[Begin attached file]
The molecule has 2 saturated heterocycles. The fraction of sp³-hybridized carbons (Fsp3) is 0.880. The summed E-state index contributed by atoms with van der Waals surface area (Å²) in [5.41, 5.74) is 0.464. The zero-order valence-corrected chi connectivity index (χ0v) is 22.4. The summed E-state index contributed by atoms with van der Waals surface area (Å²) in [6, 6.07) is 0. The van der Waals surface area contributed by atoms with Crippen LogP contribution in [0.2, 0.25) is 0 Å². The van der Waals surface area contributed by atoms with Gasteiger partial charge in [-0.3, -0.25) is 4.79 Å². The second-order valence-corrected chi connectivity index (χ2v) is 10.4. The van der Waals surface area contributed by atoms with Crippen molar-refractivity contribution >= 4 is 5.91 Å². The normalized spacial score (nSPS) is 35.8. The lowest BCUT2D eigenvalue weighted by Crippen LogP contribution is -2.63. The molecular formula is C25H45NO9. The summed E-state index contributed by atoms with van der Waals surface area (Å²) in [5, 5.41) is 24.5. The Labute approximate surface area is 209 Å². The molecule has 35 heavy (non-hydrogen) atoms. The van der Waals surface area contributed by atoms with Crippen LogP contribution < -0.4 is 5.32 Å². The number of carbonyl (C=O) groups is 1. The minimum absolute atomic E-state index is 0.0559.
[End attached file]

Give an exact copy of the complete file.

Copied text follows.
The molecule has 2 saturated heterocycles. The fraction of sp³-hybridized carbons (Fsp3) is 0.880. The summed E-state index contributed by atoms with van der Waals surface area (Å²) in [5.41, 5.74) is 0.464. The zero-order valence-corrected chi connectivity index (χ0v) is 22.4. The summed E-state index contributed by atoms with van der Waals surface area (Å²) in [6, 6.07) is 0. The van der Waals surface area contributed by atoms with Crippen LogP contribution in [0.2, 0.25) is 0 Å². The van der Waals surface area contributed by atoms with Gasteiger partial charge in [-0.3, -0.25) is 4.79 Å². The second-order valence-corrected chi connectivity index (χ2v) is 10.4. The van der Waals surface area contributed by atoms with Crippen molar-refractivity contribution >= 4 is 5.91 Å². The normalized spacial score (nSPS) is 35.8. The lowest BCUT2D eigenvalue weighted by Crippen LogP contribution is -2.63. The molecular formula is C25H45NO9. The summed E-state index contributed by atoms with van der Waals surface area (Å²) in [5, 5.41) is 24.5. The Labute approximate surface area is 209 Å². The molecule has 35 heavy (non-hydrogen) atoms. The van der Waals surface area contributed by atoms with Crippen LogP contribution < -0.4 is 5.32 Å². The number of carbonyl (C=O) groups is 1. The minimum absolute atomic E-state index is 0.0559.